This activity, from my Computers and Writing class this week and the guru-of-accessibility, professor Melanie Yergeau, was designed to see how accessible the caption feature on youtube really is for video material. We recorded ourselves reading a paragraph of text (mine is me reading my blog response to the readings from the other day), and then we uploaded the audio to youtube, turned on the captions, and looked to see what would come out. You can listen to and watch mine below, just click on the CC captioning icon when you press play to see the captions.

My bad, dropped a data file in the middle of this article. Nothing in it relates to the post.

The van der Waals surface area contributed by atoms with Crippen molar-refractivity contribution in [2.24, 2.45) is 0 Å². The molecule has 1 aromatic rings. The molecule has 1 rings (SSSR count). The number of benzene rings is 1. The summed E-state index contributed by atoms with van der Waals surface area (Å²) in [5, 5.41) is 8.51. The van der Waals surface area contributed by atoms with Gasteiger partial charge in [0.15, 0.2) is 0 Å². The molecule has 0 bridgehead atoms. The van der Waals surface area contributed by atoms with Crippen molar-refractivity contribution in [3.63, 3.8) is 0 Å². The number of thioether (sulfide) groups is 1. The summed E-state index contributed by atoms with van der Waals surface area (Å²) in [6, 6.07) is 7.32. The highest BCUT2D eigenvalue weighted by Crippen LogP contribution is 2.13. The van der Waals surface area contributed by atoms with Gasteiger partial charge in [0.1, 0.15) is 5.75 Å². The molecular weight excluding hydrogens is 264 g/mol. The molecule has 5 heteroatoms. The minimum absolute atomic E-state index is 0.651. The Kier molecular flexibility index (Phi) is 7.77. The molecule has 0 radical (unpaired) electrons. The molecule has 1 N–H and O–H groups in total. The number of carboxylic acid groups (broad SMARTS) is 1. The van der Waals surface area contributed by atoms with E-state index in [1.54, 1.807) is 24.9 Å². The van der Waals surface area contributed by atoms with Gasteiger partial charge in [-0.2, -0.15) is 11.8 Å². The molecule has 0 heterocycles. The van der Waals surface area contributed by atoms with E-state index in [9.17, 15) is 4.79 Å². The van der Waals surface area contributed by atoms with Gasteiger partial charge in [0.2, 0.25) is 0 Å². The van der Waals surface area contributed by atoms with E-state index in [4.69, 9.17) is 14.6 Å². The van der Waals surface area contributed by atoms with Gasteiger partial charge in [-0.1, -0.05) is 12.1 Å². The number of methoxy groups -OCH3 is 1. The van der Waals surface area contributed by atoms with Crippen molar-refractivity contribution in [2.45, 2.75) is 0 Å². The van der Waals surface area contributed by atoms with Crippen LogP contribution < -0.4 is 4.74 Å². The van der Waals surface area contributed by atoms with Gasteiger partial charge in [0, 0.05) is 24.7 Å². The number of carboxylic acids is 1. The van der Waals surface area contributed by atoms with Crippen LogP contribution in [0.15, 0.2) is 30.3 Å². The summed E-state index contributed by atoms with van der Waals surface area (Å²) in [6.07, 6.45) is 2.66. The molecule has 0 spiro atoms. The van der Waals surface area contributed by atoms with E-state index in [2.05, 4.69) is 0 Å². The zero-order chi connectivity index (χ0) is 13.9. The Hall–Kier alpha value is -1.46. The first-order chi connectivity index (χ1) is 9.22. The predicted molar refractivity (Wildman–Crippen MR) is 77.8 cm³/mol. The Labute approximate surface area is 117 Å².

Overall, though, I’m surprised at how good of a job the youtube captioner does. Ok, ok, so the captioner has no idea how to use a comma, and authors Bowie and Zdenek became “slowly and senate,” but who even knows how to say Zdenek’s name anyway? And digi-rhetors became “digi-renters,” but I’m not even sure digi-rhetors is a word some of my colleagues would recognize if I said it to them face to face. In class, Melanie mentioned that the youtube captioner does better with a man’s voice – maybe my voice is manly?!? I am an alto, after all.
All in all, an interesting experiment in accessibility for digital video. Maybe the youtube captioner technology is getting better, for which those of us who care (or should care) about accessibility can rejoice.